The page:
Part of a Series of Excerpts from Prof. Sundar Sarukkai’s book, ‘What is Science?’

Dr. Sarukkai addresses the relationship between Science and Truth-

“Science has an intrinsic engagement with truth. It is based on the belief that what is says about the world are the truths about the world. Scientists may accept that their truths are fallible, that is, probably wrong and potentially open to change. But given the knowledge at that moment, their assertions are about truths of the world.”

(Page 18)

“Although philosophers find talk of truth troubling particularly because they have had great difficulty in understanding truth (there are many theories of truth in philosophy), scientists continue to associate truth with the activity of science. This has also been used as a way to demarcate science from other activities because, in this view, science is primarily an activity designed to uncover truth about the physical world. And in this science has succeeded like no other activity- it has indeed discovered countless facts about the world which were not accessible to ordinary perception or inference… I will discuss the larger issues surrounding truth and knowledge in the context of science in a later chapter.”

(Page 19)

Science as a Way of Thinking and Doing

“A well-known physicist, Richard Feynman… in his speech about what is science at the National Science Teachers Association meeting in 1996, related science to observation and the capacity to think critically about these observations.”

“One influential image of scientists is that they are like children. Like children, they are supposed to have a capacity to ask naive questions, to show great inquisitiveness about the natural world, to just tinker with things.”

(Page 19)

“The spirit of experimentation is primarily that of tinkering with the world and with the objects at hand. Tinkering illustrates an act of curiosity to find out how a thing is made, how to put it back, what would happen if one ‘played’ with objects and so on.”

“Thinking is also a lot like tinkering. Scientists tinker with their thoughts in the sense that they take an idea and do things to it like one plays with things. Given an idea, like an object, they will attempt to see what kinds of presuppositions are hidden in that thought. They will also ask what will happen if they change one element of that idea just like they would attempt to see what would happen if they remove one part from an object. These constitute a method of doing science which is often referred to as ‘thought experiments’.”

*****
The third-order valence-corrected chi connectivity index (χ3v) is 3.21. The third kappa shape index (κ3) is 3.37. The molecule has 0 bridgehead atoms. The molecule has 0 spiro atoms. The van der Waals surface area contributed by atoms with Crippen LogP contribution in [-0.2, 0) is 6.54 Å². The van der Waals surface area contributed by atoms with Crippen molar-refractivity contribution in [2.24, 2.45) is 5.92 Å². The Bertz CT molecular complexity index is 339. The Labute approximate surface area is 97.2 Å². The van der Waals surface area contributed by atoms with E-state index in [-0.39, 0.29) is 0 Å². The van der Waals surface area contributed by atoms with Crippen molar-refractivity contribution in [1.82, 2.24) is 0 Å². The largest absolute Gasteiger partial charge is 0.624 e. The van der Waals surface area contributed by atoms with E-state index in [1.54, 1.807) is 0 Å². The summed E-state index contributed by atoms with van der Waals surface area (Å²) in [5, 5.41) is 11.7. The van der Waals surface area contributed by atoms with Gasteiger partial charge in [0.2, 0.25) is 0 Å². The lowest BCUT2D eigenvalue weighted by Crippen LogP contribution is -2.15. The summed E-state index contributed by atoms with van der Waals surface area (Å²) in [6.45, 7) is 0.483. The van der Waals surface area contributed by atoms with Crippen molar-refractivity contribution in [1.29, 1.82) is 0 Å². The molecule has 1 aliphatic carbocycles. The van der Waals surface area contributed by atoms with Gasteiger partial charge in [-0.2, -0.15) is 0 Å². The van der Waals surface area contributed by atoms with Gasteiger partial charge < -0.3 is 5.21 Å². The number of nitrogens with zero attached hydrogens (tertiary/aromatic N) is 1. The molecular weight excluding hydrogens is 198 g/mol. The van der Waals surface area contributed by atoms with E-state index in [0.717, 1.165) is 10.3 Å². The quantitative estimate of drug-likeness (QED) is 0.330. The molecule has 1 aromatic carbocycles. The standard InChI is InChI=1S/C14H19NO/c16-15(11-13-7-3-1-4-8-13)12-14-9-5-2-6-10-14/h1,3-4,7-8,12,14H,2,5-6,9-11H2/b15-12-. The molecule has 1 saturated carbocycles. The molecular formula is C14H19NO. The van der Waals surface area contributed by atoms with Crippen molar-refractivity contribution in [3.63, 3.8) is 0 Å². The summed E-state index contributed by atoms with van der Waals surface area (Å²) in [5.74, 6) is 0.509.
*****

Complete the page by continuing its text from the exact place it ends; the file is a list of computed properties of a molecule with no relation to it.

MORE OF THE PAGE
“…this is another way to define science- not necessarily in terms of concept, method etc., but primarily in terms of a special way of thinking and doing.”

“This view of science is also a useful one for demarcation since other activities might not be defined so much by this attitude of tinkering.”

(Page 20)

Science as a Narrative

He then presents how science can be understood by what it says and the way it is said-

“How a story is told is the narrative of that story. Science is special in the way it tells its stories. For example, there is a story about how an eclipse is caused because a snake swallows up the sun or the moon. We call this story a myth suggesting that it is a story that is not based on facts. In contrast, we have another story- the story told by science as to how eclipses occur. This story is that when the moon comes in between the Earth and the Sun, the sun gets eclipsed. We call this story a scientific description because we believe that it is a true description of what happens in nature.”

“But primarily both myths and narratives of science are stories. But the way in which the story is told differs in myths and in science. The scientific narrative might be filled with attempts to explain, using other observations as evidence, making an argument for the phenomenon and so on. The mythical narrative might ‘just’ tell a story.

“Moreover, the images myths use will often be metaphorical whereas scientific narratives will primarily be literal- although we should note this is a claim that is questionable. (For example, the standard way of using straight lines to represent light rays is a metaphorical way of understanding light propagation and this image is very important to visually communicate the process of eclipse.)”

(Page 21)

“…I think the capacity of science to come up with complex narratives in itself is its special strength. In fact, I would argue that science ‘methodologizes’ the capacity to tell stories- that is, a strength of the scientific method is to train scientists to make up innumerable stories. Which among all these stories is ‘right’ is a different matter altogether.”

“However, there are special rules that characterise story telling in science…creation of special concepts (that are most often measurable objects) in its stories (this is a powerful difference between ‘ordinary’ storytelling and scientific narratives); rejection of ‘supernatural’ elements in the story…finding a structure of explanation within these stories… various strategies of explanation also need to be present; no invocation of ultimate ‘purpose’ and in general no explicit use of philosophical or metaphysical issues in that narrative; the absence of an explicit author of the story thereby indicating a universality to the story.”

(Page 22)
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